Andy Duncan discusses the 2015 UK General Election and the wider political scene past, present and future. Like many political systems around the world, UK politics is deeply divided and in a growing state of disarray. Many feel that voting in the UK today has become all but irrelevant, and in future may achieve little more than cementing a series of incoherent, toothless and conflict-ridden coalitions.
In the face of enormous challenges, we get little from the political class beyond predictable, undeliverable policy promises and outright bribes for special interest groups during arguably the most unpredictable UK election of the modern age. And yet many citizens still believe that their vote actually counts for something when in the vast majority of cases it rarely – if ever – makes any difference to anything.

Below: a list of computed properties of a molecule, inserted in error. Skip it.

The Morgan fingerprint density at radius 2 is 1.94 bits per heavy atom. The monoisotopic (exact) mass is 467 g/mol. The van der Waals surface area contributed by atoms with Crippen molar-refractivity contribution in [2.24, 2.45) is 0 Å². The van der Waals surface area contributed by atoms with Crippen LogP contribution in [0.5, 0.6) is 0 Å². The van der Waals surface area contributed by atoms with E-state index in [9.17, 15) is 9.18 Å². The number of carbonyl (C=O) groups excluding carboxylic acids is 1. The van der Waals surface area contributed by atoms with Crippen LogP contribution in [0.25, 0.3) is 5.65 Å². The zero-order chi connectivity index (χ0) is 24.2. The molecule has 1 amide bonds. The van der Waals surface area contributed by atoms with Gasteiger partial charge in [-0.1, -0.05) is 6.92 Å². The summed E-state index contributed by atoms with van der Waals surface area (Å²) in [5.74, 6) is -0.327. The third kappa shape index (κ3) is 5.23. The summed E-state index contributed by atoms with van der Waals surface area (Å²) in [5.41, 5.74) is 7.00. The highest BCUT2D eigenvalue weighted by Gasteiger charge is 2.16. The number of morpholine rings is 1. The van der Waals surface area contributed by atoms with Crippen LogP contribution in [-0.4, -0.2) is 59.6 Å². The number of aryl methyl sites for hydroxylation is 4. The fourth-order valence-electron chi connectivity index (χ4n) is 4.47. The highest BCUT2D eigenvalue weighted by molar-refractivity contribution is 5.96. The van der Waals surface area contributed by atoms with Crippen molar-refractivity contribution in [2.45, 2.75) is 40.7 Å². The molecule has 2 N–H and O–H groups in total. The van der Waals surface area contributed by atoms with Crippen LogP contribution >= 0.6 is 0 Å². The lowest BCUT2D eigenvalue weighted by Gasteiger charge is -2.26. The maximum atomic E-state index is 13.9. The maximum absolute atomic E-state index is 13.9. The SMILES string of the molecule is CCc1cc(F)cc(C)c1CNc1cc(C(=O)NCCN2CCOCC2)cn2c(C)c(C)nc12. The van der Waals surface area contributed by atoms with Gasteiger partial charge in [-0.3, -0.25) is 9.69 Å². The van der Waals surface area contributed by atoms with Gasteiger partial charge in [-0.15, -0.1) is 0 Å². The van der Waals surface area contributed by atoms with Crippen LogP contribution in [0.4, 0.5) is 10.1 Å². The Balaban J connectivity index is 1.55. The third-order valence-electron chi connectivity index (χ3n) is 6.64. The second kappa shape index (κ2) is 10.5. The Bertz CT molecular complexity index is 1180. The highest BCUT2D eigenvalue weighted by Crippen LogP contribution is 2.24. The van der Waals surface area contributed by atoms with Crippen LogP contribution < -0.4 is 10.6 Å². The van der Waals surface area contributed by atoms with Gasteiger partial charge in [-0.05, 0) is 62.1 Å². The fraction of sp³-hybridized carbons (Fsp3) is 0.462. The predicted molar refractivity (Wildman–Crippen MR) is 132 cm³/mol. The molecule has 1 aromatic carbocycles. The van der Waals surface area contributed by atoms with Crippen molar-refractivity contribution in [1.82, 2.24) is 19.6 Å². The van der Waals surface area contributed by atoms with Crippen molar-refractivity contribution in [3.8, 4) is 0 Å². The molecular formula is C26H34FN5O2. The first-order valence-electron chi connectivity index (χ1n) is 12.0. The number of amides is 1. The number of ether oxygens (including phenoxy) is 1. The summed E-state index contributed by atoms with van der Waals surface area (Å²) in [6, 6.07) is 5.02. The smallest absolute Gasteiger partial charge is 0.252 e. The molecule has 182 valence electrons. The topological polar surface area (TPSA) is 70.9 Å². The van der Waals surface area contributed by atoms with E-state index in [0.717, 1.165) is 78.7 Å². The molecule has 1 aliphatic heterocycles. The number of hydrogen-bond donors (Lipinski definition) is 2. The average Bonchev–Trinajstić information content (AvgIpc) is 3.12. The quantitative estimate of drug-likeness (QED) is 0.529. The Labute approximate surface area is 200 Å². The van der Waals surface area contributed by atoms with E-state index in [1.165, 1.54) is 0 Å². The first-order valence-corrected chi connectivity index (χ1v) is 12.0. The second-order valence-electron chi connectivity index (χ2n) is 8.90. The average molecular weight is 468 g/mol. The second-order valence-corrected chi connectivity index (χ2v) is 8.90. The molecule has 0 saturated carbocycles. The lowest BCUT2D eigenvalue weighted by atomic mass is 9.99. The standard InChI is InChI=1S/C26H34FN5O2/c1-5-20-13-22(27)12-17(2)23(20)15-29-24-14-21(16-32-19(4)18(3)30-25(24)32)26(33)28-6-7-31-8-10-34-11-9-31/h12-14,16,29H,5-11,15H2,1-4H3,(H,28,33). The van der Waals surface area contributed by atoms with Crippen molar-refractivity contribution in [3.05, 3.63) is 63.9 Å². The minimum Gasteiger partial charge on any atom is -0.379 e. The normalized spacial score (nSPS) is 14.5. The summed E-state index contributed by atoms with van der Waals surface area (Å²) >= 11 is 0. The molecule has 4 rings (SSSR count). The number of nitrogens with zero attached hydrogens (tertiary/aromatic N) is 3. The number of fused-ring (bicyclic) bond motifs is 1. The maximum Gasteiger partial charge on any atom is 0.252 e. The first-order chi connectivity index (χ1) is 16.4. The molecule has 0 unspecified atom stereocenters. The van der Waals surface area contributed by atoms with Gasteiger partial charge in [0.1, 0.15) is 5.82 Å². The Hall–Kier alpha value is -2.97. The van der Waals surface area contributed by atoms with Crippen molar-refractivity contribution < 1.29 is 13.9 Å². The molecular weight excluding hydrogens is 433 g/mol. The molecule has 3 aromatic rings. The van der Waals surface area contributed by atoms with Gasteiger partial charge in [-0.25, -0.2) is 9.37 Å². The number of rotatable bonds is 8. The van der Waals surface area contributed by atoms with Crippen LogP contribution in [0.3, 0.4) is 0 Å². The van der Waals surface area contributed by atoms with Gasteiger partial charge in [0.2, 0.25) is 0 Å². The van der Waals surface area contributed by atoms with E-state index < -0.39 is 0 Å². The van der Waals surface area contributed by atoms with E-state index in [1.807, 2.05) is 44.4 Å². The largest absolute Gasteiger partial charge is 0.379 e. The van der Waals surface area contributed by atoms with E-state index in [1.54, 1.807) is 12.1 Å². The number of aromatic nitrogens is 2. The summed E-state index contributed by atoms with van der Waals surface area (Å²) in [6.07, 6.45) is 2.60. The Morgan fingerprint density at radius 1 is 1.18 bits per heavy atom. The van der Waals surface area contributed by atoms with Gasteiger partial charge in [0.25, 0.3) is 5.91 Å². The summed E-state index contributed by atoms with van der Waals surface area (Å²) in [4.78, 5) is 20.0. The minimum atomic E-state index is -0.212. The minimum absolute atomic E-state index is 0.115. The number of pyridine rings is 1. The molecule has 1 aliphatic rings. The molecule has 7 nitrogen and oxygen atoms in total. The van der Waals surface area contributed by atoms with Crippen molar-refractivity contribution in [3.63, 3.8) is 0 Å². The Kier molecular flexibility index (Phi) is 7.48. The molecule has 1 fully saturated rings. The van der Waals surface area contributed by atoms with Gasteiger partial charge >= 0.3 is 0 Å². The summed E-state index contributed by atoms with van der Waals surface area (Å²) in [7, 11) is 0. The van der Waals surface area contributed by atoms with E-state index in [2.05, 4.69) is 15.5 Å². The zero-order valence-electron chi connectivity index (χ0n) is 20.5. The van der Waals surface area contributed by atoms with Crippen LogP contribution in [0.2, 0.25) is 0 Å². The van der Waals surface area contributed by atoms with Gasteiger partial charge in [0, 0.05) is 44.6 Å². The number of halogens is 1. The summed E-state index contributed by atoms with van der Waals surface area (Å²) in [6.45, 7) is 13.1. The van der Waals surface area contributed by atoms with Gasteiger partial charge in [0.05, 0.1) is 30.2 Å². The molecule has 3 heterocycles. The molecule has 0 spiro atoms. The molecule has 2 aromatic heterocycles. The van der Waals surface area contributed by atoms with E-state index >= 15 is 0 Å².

In this programme we explore these and other related issues including why the differences between the main political parties are disappearing, where we are headed if things continue as they are, and how the global financial crisis of 2007 – which was not allowed to run its course – will come back to bite us. Other questions include: Has political correctness made early 21st Century politics a pointless exercise? What does the rise of smaller parties from across the political spectrum and the emergence of regional secessionist movements mean going forward? And, in a system where voters can see no real alternatives and increasingly resign themselves to disillusion and apathy, what will UK and indeed global democracy look like in the coming decades?
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